Use find_each instead of all.each in Rails

In Rails, sometimes we need to iterate over all the records from a model. To achieve this people prefer to use all.each on a model. This can lead to usage of memory if there are millions (huge number of) records in the table.

Let’s say we have a model User. We will compare the usage of all.each and find_each to see which the differences and when to use find_each or all.each

all.each

When we perform all.each on a model in Rails, it loads all the records from the table in memory and then iterates over those records.

User.all.each do |user|
  puts user.name
end

When we call User.all, it will query the database to fetch all the user records into memory. The query fired when we execute User.all is shown below.

User Load (1.2ms)  SELECT "users".* FROM "users"

This can lead to a lot of memory being used as there is no limit or offset is used when querying database.

find_each

The find_each approach internally uses batches to query and get records in memory.

Here is the Rails source code for the find_each method.

def find_each(start: nil, finish: nil, batch_size: 1000, error_on_ignore: nil)
  if block_given?
    find_in_batches(start: start, finish: finish, batch_size: batch_size, error_on_ignore: error_on_ignore) do |records|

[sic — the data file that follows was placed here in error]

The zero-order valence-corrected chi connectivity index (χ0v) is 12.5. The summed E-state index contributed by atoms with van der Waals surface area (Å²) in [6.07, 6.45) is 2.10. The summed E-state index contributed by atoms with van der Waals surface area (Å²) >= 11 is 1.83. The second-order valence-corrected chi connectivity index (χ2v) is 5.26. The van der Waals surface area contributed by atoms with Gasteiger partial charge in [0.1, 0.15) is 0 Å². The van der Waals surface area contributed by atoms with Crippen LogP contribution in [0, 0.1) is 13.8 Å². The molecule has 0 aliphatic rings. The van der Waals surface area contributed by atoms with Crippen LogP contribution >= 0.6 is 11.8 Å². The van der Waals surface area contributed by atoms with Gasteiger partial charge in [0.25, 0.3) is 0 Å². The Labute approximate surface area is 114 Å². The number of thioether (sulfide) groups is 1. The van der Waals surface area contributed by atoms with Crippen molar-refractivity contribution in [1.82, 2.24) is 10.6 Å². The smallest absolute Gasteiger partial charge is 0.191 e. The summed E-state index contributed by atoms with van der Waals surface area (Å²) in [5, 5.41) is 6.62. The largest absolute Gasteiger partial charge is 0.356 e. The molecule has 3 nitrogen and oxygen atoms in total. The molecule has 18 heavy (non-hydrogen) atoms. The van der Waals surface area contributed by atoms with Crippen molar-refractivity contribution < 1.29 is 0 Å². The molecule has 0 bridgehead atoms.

records.each { |record| yield record }
    end
  else
    enum_for(:find_each, start: start, finish: finish, batch_size: batch_size, error_on_ignore: error_on_ignore) do
      relation = self
      apply_limits(relation, start, finish).size
    end
  end
end

find_each method accepts an hash with following options.

  • batch_size : Specifies the size of the batch. batch_size is defaulted to 1000
  • start : This is a value of primary key to start records from for the query. Inclusive of the value.
  • finish : This is a value of primary key to finish records from for the query. Inclusive of the value.
  • error_on_ignore : Overrides the application config to specify if an error should be raised when an order is present in the relation.

We can see that find_each internally makes use of find_in_batches which queries database in batches.

Even though we do not pass parameters it makes sure that query is done in batches of size 1000 (default batch_size)

Thus, even though we feel that the table has less number of records, we can make use of find_each as a good practice. find_each will take care of using batches if number of records are greater than batch_size. It also gives additional benefit of not hogging up application memory.

Feel free to comment on with your opinions.